On the face of it, the hosts' exit at the first hurdle suggests little had been learned from last season's League Cup final defeat.
Mauricio Pochettino forced his players to watch Chelsea's jubilant side take to the Wembley steps and lift the trophy in its entirety, in the hope it would serve as priceless motivation.
But the Argentine could be forgiven for wondering if Lady Luck was now beginning to elude White Hart Lane.
Entering the Cup clash, Spurs were buoyed by two successive wins in the English Premier League, but fortune favoured them as both Crystal Palace and Sunderland wasted chances before eventually succumbing to second-half strikes.
Against their fiercest foes, luck finally appeared to be conspiring against Spurs.
Pochettino resisted the temptation to rest Harry Kane but it didn't pay off, although not for the want of trying.
The Englishman's goal drought now stands at 626 competitive minutes, but he will doubtless be at a loss as to what more he can do physically do to end his barren run.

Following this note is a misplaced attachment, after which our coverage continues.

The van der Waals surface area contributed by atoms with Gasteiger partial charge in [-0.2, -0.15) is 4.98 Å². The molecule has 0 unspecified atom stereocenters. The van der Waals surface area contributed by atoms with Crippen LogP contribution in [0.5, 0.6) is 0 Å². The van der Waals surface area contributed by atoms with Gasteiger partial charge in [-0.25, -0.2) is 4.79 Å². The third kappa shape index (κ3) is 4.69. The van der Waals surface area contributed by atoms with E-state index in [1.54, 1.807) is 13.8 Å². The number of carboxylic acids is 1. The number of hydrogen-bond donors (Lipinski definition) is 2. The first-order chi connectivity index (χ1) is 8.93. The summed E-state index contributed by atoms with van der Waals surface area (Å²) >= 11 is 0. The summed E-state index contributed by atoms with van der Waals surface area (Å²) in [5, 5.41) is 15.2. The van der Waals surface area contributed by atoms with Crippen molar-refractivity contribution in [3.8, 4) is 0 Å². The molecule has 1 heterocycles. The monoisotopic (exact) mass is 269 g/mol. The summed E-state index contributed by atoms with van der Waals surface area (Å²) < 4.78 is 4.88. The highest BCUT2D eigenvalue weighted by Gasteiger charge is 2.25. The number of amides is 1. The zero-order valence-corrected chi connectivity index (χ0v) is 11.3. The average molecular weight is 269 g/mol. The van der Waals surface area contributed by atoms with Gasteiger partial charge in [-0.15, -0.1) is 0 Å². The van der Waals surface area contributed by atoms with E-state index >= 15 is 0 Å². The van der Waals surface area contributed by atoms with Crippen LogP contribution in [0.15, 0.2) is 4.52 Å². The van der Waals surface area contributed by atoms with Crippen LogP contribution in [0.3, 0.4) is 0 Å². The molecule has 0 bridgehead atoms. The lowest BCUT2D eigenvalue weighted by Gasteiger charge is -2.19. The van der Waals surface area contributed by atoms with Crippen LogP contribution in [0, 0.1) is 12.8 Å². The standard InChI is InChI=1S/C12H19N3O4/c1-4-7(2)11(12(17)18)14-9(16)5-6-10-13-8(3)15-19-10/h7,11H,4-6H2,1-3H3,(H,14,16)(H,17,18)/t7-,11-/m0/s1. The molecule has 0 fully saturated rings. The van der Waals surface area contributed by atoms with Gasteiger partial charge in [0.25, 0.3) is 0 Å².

Daniel Levy's timing in the transfer market, often waiting until deadline day to secure the best possible deal, invariably dictates a staggered start to Tottenham's season and the chairman must share responsibility for the current run.
The deadline day drama over Saido Berahino's failed move to White Hart Lane has so far had greater implications for home-grown hero Kane than it has done for the West Bromwich Albion malcontent.
Even with Erik Lamela and the talismanic Son Heung Min supplementing the shortfall, Kane's isolation in attack threatens to condemn the 22-year-old to the dubious status of a one-season wonder.
Longevity has often been at the forefront of Pochettino's planning but arresting Tottenham's short-term problems must now occupy his mind.
He is a fighter, he is a winner as well. I told him at the start of the season it might be difficult to be a starter, but he decided to stay and he has been fighting.
— Arsene Wenger on Mathieu Flamini
I’ve heard many things in the press and i am still here. it is never easy when you don’t play every game. I had a point to prove.